Look around Christmas tree lots in town, and you’ll likely spot trees once rooted in the Lower 48. The trees are shipped up by the thousands during the holiday season. Varieties like Douglas fir can have a hard time growing in the state. As part of the CoastAlaska series “Alaska Made,” here’s the story of the one place to buy non-native species — grown in Alaska.
Todd Dorman moved to Kodiak in the 1970s after his family bought a cattle ranch. But his father dreamed of starting another venture.
“He looked around here and saw the native trees around here, and he said, ‘I think this would be a good place to grow Christmas trees.’ Or, they would grow here, anyhow, he thought.”
Dorman’s dad held on to the idea. He saw a niche for a Christmas tree farm, which is an unusual sight in Kodiak and most of the state.
Many of the favorite commercial decorative species don’t grow naturally this far north. It’s outside their typical ranges. Of course, native trees like Sitka spruce are just fine for decking the halls. But the needles can shed quickly, and the spindly branches aren’t to everyone’s liking.
So, in 2006, Dorman and his dad decided to embark on their long-talked-about experiment. They bought 500 small fir, pine and spruce trees from a nursery down south.
Dorman said they tried to manage expectations.
“The typical way that a farmer does something: It’s just kind of, (let’s) see what happens,” Dorman said. “So we just ordered some trees and worked up some ground and planted them out there and saw what happened.”
In the summer, the little trees looked like they were flourishing in the Kodiak soil.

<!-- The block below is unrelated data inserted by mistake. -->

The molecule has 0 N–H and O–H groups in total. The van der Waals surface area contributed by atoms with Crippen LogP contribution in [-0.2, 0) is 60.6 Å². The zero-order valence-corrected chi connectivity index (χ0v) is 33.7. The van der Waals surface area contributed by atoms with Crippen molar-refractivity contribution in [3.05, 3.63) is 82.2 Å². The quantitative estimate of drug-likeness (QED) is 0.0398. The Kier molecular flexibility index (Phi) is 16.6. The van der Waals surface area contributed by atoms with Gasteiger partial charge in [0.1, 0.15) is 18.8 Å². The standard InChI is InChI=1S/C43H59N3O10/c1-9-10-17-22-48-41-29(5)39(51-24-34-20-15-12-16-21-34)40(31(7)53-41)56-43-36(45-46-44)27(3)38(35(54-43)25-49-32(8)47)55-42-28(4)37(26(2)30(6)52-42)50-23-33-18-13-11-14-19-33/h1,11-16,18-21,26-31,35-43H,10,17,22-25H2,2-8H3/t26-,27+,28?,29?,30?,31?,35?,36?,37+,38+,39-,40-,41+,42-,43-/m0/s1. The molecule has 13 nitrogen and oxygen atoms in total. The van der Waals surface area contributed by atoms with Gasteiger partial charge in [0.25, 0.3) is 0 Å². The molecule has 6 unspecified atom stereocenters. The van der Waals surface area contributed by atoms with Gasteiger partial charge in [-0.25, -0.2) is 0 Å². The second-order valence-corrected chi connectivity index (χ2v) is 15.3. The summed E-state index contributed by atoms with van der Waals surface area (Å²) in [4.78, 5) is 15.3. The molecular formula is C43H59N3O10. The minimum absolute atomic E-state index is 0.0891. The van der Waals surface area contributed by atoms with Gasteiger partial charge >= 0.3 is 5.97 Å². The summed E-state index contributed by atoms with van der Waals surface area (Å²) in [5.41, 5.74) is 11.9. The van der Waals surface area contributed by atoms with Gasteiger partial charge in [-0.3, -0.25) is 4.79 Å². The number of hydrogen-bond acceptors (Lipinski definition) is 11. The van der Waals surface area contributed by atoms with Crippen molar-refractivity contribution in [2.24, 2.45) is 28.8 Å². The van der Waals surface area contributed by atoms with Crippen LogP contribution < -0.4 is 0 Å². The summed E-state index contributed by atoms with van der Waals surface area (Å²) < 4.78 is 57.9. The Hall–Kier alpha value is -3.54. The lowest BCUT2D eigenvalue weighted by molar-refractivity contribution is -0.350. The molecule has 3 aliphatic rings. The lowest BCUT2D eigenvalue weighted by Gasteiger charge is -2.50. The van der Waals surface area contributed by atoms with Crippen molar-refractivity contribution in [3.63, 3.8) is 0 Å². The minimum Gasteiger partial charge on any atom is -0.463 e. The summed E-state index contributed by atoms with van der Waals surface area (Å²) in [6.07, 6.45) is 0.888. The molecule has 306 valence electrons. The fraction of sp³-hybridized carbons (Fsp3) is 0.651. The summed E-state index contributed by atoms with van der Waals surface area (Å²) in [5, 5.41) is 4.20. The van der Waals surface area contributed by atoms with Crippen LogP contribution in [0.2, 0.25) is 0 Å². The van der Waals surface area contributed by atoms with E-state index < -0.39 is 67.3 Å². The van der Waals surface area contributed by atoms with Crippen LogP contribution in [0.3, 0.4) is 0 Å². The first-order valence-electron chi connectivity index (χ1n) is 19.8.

“But after the first winter, it just looked like a desert,” Dorman said. “It didn’t look like anything was alive. So, it wasn’t very encouraging at all.”
The climate in Alaska is warming twice as fast as the rest of the U.S. Tree species that were once thought to thrive in lower latitudes are starting to migrate farther north.
But Dorman said the weather in Kodiak has felt unpredictable. His dad didn’t lose hope after that first harsh winter, when the little trees resembled little more than twigs sticking out of the ground.
“Out of all these bad trees, he’d find one that looked good,” Dorman said. “And (he’d) say, ‘Hey, look at this!’”
That optimism paid off. Dorman said it wasn’t a total wipeout. Most of the trees survived.
The next year, the family planted 1,000 more trees. And the following year, even more.
Dorman’s father died about four years ago. But he was alive to see the tree farm make its first sale around 2012.
“I remember the very first one we sold. I’d been looking at this thing for seven years, I think,” Dorman said. “So when someone came along and wanted to buy it, I was a little freaked out.”
He remembers it was a standout Fraser fir. Noticeably, the most beautiful one on the farm. It quickly caught the attention of a father and son who borrowed a saw to cut it down.
Dorman said it’s hard to describe the feeling of letting that first tree go.
“It didn’t take long to get over it,” Dorman said. “But I was thinking, ‘OK, this is the point.'”
He hoped more trees would grow as lush and sturdy as that one, and they have. There are now two-and-a-half acres of Christmas trees on the Dorman farm.